Finish carpentry is not a type of woodworking that is exclusively practiced in Finland. It is the art of creating and installing the intricate details which bring a home’s interior to perfection. Unlike rough carpentry which focuses on utilitarian walls, roofs and floors, finish carpentry revolves around aesthetic features such as window trim, door trim, crown molding, baseboard, chair rail and wainscoting.


Angell’s Construction has almost three decades of finish carpentering experience. We’ve seen it all in that time – including the eyebrow-raising mistakes typically made by amateurs. We don’t want to discourage you from attempting your own finish carpentry. It is an invaluable skill to have, and it is immensely rewarding to stand back and admire a newly perfected indoor space. But if you do decide to try your hand at finish carpentry, take special care to avoid these eight common mistakes.


1. Using the Wrong Finish


Don’t use the same finish for finish carpentry as you would use for outdoor surfaces. Lacquer is the preferred solution. It is easy to apply without specialized equipment, penetrates deeply, dries quickly, seals effectively, and retains its rich luster for many years to come.


2. Using a Carpentry Pencil


It seems only natural to use a carpentry pencil during every carpentry project. The broad, flat pencil won’t roll away when you set it down, and it is easy to handle with gloved fingers. Don’t fall for this line of thinking! A carpentry pencil’s lead is typically 1/4″ wide, but finish carpentry requires much finer measurements than that.


3. Using a Tape Measure


Precision is inseparable from excellent finish carpentry. Rather than taking measurements and transferring numbers, you will find that you can cut trim far more accurately by marking it while it is laid in place.


If you must use a tape measure during your finish carpentry project, make certain to use the highest-quality one you can find. A rigid tape with a 1″-wide blade is easiest to lay flat and read. That said, a rigid rule is the preferred tool for measuring lengths less than 6′.


4. Using the Wrong Saw Blade


Rip blades are designed for cutting with the grain on solid lumber. They have relatively few teeth and spaces between them, which helps to reduce friction during long cuts. Rip blades aren’t ideal for finish carpentry, which requires precise against-the-grain cuts. A crosscut or trim blade, which has substantially more and finer teeth than a rip blade, is!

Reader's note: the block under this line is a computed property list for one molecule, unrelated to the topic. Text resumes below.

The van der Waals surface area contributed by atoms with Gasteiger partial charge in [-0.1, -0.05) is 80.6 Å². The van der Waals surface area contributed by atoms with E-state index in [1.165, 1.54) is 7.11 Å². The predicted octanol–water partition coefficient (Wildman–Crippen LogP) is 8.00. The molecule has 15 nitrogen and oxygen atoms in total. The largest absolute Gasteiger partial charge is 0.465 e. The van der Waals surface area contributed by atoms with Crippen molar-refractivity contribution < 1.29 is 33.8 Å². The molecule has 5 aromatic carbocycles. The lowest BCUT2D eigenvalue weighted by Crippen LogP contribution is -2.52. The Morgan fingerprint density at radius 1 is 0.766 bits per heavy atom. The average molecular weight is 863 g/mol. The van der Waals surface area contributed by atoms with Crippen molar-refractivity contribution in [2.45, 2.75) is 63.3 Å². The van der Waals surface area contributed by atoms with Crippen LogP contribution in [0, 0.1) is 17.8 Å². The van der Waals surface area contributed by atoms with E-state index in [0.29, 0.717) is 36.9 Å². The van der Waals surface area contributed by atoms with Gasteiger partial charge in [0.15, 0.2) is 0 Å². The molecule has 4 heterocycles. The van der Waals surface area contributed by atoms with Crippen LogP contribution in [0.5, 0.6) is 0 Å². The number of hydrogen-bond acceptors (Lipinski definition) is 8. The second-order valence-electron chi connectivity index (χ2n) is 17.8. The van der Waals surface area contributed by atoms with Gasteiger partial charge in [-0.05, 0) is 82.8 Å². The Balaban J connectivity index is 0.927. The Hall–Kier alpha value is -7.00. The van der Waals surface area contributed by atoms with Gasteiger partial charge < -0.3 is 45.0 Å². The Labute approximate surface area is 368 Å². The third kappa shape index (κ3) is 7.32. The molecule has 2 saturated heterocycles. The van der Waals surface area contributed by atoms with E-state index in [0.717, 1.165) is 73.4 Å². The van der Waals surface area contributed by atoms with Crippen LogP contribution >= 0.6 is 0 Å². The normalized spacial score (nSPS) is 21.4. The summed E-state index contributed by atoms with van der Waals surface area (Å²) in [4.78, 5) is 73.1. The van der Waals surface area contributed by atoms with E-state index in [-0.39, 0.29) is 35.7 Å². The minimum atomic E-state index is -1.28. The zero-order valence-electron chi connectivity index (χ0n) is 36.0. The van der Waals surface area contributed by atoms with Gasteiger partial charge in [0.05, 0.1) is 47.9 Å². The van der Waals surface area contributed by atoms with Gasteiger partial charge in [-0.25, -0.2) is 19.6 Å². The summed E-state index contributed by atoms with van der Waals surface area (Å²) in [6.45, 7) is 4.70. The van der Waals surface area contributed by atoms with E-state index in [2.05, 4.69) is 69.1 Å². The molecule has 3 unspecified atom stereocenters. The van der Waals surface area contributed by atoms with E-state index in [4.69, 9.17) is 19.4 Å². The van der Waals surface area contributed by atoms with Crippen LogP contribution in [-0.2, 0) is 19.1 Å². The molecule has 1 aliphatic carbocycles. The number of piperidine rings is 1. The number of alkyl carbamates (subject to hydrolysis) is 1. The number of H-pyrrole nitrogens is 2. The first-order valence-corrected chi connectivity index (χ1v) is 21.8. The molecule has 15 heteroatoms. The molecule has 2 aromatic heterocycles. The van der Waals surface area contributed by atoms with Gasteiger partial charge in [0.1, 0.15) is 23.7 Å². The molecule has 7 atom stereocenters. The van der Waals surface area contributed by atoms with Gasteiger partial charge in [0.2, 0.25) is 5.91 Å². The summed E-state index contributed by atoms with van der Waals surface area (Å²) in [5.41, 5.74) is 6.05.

5. Cutting Inside the Line


Pay close attention to which side of the line you are cutting on. If you cut on the inside, you may find that your molding is now too small. If you cut on the outside, you may have the opposite problem – but at least that molding will still be usable with a little additional trimming.


6. Creating Wide Miters


When walls are uneven or jambs are misaligned, creating a tight miter joint becomes more difficult. Open miters aren’t aesthetically pleasing, but fortunately you have a couple of workarounds. You can use a compound miter saw to create a slight bevel on the back of a piece of molding. This is a difficult trick for a layman to pull off, however, which is why you will probably find it easiest to simply place a small shim behind the molding.


7. Creating Flush Edges


Wood, as you are likely aware, has a tendency to shrink as it dries. Wood that is used to create fine finishes may also shift out of position as the house gradually settles. In other words, if the bordering edges of two newly installed pieces of molding sit flush with one another, they are almost certain not to remain that way for very long.


Instead of creating flush edges when you install a door or window frame, create reveals. By setting the face molding back by a distance of 3/16″ to 1/2″, you will ensure that it doesn’t distort and extend beyond the casing. Note that tighter reveals tend to give an interior a cleaner, more contemporary appearance, whereas wider ones create a heavier, more traditional look.


8. Leaving Gaps Behind Baseboards


Mounting a baseboard so it sits flush against the wall can prove difficult if there is no stud to anchor it to. This is an especially common problem near corners of walls. Here is what you do: angle an 8d finish nail so it points downward, and gently hammer it into the wall’s base plate.



Do you need a finish contractor in Minnesota? The Angell’s Construction team is standing by to make any room in your home look like it belongs on the cover of Architectural Digest. We welcome you to contact us today for an estimate!